Jamil Khoury is the Founding Artistic Director of Silk Road Rising. Promoting playwrights of Silk Road backgrounds (Asian and Middle Eastern) is a passion that dovetails well with Khoury’s experiences living in the Middle East and his eleven years as a cross-cultural trainer and international relocations consultant. A theatre producer, essayist, playwright, and film maker, Khoury’s work focuses on Middle Eastern themes and questions of Diaspora. He is particularly interested in the intersections of culture, national identity, and citizenship, as well as ever-evolving notions of Americanness. This original piece can be obtained by clicking here.
Omar Mateen made me gay. Well, not “made,” that honor belongs to God. But the homophobic mass murder Mateen committed on June 12, 2016, at Pulse, a popular LGBTQ nightclub in Orlando, Florida, reintroduced me and many others I know to earlier versions of our gay selves. Amidst the tremendous pain, shock, and anger of these past nine days, a certain phrase has been repeating in my head, “I’m gay again.” Emotions and fears I had long “forgotten,” coddled by the false sense of security evoked by a “safe” urban bubble, have resurfaced with a vengeance. Once again, I’m reminded just how vulnerable and at risk we are, parsing the world between those who hate us and those who do not. And once again, Pride is about the sanctity and dignity of queer lives, not commercialism, not political pandering, not premature victory dances.
49 precious lives, mostly queer, mostly Puerto Rican, mostly young, were taken in what the New York Times called “the largest mass killing of gay people in American history.” May their memory be eternal. It was also the deadliest attack within U.S. borders committed by a single gunman. It is not lost on us that the 29 year old Mateen was of a Silk Road background and that his heritage and religion quickly became “evidence” in explaining his motivations. Frankly, I have no idea what compelled Omar Mateen to massacre innocent people. Radical Islamism? Mental illness? Gay self-hatred? Steroid use? Some toxic combination thereof? To be honest, at this point, I really don’t care. All I know is that 49 lives will never be returned to us and that countless other lives will never be the same; that 53 human beings are fighting to save their lives, their bodies menaced from gunfire (an all too familiar scenario here in Chicago). Our thoughts and prayers go out to each one of them. I cannot even begin to imagine the unbearable pain being felt by the victims’ families and loved ones. How does one ever heal from such devastating loss?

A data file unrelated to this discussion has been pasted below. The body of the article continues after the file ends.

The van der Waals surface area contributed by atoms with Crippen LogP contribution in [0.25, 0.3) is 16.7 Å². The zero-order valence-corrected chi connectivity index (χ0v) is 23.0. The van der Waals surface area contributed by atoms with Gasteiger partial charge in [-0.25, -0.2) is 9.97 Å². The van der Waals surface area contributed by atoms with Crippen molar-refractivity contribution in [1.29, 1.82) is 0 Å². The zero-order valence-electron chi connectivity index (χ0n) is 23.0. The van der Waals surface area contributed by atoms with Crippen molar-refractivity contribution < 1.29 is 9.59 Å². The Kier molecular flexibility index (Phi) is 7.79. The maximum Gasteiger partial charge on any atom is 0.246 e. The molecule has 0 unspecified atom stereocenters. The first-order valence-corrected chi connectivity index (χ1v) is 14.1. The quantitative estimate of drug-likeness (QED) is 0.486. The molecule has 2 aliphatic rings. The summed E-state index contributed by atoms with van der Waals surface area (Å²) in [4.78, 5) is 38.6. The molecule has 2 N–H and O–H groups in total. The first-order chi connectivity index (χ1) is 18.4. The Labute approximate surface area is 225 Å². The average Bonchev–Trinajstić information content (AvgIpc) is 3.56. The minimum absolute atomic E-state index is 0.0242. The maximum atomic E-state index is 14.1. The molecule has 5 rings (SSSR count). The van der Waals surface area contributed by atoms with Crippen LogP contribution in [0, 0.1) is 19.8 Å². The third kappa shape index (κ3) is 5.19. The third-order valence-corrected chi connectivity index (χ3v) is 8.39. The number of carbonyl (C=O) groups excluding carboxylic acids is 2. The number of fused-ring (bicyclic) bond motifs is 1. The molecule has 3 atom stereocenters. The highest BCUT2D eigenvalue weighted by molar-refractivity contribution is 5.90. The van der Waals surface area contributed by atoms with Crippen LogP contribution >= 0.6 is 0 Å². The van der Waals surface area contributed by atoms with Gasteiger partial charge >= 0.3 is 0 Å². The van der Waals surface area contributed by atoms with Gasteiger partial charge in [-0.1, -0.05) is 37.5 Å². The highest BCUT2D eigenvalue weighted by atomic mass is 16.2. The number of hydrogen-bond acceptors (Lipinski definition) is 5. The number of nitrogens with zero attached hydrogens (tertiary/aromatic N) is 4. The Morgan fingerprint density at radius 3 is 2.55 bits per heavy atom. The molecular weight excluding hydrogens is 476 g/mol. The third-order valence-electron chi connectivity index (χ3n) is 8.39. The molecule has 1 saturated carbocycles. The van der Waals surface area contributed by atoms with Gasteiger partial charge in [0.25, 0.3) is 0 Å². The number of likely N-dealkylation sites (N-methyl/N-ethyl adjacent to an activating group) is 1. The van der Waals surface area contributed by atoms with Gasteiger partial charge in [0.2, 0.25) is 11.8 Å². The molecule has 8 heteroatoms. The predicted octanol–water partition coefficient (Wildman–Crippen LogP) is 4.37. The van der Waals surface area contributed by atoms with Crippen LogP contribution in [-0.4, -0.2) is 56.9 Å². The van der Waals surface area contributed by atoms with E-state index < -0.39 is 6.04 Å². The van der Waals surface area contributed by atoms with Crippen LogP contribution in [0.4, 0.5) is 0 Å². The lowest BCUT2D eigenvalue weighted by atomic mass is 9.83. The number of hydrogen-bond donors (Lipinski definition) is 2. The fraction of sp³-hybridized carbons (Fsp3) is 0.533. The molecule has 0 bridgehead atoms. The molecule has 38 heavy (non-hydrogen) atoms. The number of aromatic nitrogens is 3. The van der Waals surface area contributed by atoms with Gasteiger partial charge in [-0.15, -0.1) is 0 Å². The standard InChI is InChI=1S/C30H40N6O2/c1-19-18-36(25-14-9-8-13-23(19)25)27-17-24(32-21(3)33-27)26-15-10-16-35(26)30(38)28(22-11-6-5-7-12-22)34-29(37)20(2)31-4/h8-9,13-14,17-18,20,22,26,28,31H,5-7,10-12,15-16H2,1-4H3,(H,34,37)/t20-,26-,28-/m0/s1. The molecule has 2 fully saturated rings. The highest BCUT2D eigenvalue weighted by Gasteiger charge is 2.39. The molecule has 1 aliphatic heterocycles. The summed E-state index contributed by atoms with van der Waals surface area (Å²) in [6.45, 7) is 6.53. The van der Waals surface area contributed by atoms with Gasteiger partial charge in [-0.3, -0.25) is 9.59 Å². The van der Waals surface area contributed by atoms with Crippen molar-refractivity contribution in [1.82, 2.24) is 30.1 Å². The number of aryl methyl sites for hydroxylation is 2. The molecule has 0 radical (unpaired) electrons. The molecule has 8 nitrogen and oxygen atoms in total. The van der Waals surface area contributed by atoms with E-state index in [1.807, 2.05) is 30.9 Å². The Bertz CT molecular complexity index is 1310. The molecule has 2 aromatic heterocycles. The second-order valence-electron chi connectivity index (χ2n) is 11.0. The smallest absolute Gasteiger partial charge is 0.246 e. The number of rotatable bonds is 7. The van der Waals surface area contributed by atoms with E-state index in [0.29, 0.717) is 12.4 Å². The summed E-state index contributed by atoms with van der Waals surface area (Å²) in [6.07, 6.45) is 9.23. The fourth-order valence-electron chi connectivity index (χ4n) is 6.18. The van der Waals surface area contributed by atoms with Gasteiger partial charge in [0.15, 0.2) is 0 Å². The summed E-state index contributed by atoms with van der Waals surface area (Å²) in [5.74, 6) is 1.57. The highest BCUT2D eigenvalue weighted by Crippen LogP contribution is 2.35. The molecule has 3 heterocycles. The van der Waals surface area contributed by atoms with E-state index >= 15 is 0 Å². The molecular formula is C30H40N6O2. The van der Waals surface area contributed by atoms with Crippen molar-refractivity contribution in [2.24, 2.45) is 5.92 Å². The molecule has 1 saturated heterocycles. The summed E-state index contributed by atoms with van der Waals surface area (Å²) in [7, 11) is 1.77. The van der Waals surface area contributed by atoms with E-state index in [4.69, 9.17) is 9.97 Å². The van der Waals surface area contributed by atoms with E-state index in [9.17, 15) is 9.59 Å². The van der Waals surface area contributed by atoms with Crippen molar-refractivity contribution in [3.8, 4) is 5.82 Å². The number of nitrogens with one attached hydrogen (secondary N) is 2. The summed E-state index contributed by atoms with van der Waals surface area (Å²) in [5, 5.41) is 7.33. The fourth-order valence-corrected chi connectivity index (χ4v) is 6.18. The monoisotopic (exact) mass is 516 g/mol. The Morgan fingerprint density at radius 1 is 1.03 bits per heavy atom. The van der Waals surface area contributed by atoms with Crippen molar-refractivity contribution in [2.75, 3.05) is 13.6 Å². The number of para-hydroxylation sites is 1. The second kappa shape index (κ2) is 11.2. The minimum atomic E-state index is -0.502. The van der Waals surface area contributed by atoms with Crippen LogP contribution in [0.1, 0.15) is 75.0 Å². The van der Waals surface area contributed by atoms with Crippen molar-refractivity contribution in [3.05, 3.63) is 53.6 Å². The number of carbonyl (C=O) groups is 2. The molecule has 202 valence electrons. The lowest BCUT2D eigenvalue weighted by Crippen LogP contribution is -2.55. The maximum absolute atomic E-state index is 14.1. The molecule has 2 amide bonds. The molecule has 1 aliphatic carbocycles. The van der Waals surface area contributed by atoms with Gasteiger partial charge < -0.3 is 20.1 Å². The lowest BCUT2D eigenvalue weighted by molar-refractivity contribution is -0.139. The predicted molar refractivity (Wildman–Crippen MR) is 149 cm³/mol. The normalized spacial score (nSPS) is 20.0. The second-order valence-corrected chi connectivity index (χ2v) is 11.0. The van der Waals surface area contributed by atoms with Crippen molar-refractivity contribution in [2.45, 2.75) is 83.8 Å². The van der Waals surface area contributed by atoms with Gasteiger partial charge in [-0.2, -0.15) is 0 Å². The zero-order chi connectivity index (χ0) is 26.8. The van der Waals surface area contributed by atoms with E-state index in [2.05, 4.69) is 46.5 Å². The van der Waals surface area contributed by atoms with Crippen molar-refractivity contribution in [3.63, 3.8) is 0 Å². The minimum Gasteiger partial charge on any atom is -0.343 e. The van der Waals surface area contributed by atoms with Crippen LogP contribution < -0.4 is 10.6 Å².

Amidst all the horror arose very personal struggles as well. In a stinging footnote to his trail of blood, Omar Mateen dragged my husband Malik and I (and countless others) back to the intersection of homophobia and Islamophobia. Not a place we wanted to be. Certainly not during the holy month of Ramadan and Pride month. And yet the demands of responding, and kicking into activist mode, were impossible to resist. Malik in particular has been demonstrating critical leadership at this time as a gay Muslim man. In calling on Muslim communities to acknowledge, challenge, and weed out homophobia, and to welcome and affirm LGBTQ Muslims as full members of the Muslim community, Malik has inspired people of all faith backgrounds to hold their communities accountable for hate and intolerance. “If anything, Orlando should bring Muslims, non-Muslims, and gay people closer together, not drive us further apart,” he has said. Vilifying Muslims for the crimes of Mateen may serve those who peddle a “clash of civilizations” narrative, but it wreaks emotional and physical havoc on millions of our fellow Americans, to the great detriment of us all. Scapegoating Muslims and ascribing collective guilt is immoral and wrong and it needs to stop!
So okay, I’m gay again and I’m proud, but I’m also really, really sad. Fortunately, my faith in the healing power of storytelling is stronger than ever. There’s a lot of catharsis out there just waiting to be staged.